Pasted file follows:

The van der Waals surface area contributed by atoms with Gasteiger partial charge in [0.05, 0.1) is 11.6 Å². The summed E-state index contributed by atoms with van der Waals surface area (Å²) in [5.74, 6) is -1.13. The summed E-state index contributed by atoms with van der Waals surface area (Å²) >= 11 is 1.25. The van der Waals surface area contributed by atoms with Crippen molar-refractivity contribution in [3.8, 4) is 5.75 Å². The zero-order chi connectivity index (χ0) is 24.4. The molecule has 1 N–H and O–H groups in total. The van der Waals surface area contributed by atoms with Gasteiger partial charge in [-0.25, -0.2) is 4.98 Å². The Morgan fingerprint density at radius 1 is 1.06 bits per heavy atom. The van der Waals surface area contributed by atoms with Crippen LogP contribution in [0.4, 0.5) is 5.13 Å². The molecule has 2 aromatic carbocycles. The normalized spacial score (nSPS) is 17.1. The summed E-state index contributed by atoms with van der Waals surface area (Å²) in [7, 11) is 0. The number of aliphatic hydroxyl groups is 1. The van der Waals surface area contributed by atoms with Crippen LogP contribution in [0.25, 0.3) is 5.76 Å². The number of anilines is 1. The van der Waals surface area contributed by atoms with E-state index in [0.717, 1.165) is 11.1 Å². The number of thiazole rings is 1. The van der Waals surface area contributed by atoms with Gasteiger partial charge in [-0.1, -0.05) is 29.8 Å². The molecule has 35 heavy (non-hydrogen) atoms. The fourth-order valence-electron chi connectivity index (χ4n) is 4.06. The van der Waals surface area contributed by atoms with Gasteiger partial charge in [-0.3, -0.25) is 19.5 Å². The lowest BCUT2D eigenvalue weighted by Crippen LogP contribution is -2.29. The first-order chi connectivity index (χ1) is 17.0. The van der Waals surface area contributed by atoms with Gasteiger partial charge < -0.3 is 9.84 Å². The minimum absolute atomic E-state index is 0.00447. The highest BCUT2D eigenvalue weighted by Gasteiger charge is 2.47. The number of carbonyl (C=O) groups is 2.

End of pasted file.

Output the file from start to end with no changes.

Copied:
The van der Waals surface area contributed by atoms with Gasteiger partial charge in [0.05, 0.1) is 11.6 Å². The summed E-state index contributed by atoms with van der Waals surface area (Å²) in [5.74, 6) is -1.13. The summed E-state index contributed by atoms with van der Waals surface area (Å²) >= 11 is 1.25. The van der Waals surface area contributed by atoms with Crippen molar-refractivity contribution in [3.8, 4) is 5.75 Å². The zero-order chi connectivity index (χ0) is 24.4. The molecule has 1 N–H and O–H groups in total. The van der Waals surface area contributed by atoms with Gasteiger partial charge in [-0.25, -0.2) is 4.98 Å². The Morgan fingerprint density at radius 1 is 1.06 bits per heavy atom. The van der Waals surface area contributed by atoms with Crippen LogP contribution in [0.4, 0.5) is 5.13 Å². The molecule has 2 aromatic carbocycles. The normalized spacial score (nSPS) is 17.1. The summed E-state index contributed by atoms with van der Waals surface area (Å²) in [7, 11) is 0. The number of aliphatic hydroxyl groups is 1. The van der Waals surface area contributed by atoms with Crippen LogP contribution in [0.25, 0.3) is 5.76 Å². The number of anilines is 1. The van der Waals surface area contributed by atoms with E-state index in [0.717, 1.165) is 11.1 Å². The number of thiazole rings is 1. The van der Waals surface area contributed by atoms with Gasteiger partial charge in [-0.1, -0.05) is 29.8 Å². The molecule has 35 heavy (non-hydrogen) atoms. The fourth-order valence-electron chi connectivity index (χ4n) is 4.06. The van der Waals surface area contributed by atoms with Gasteiger partial charge in [-0.3, -0.25) is 19.5 Å². The lowest BCUT2D eigenvalue weighted by Crippen LogP contribution is -2.29. The first-order chi connectivity index (χ1) is 17.0. The van der Waals surface area contributed by atoms with Gasteiger partial charge < -0.3 is 9.84 Å². The minimum absolute atomic E-state index is 0.00447. The highest BCUT2D eigenvalue weighted by Gasteiger charge is 2.47. The number of carbonyl (C=O) groups is 2.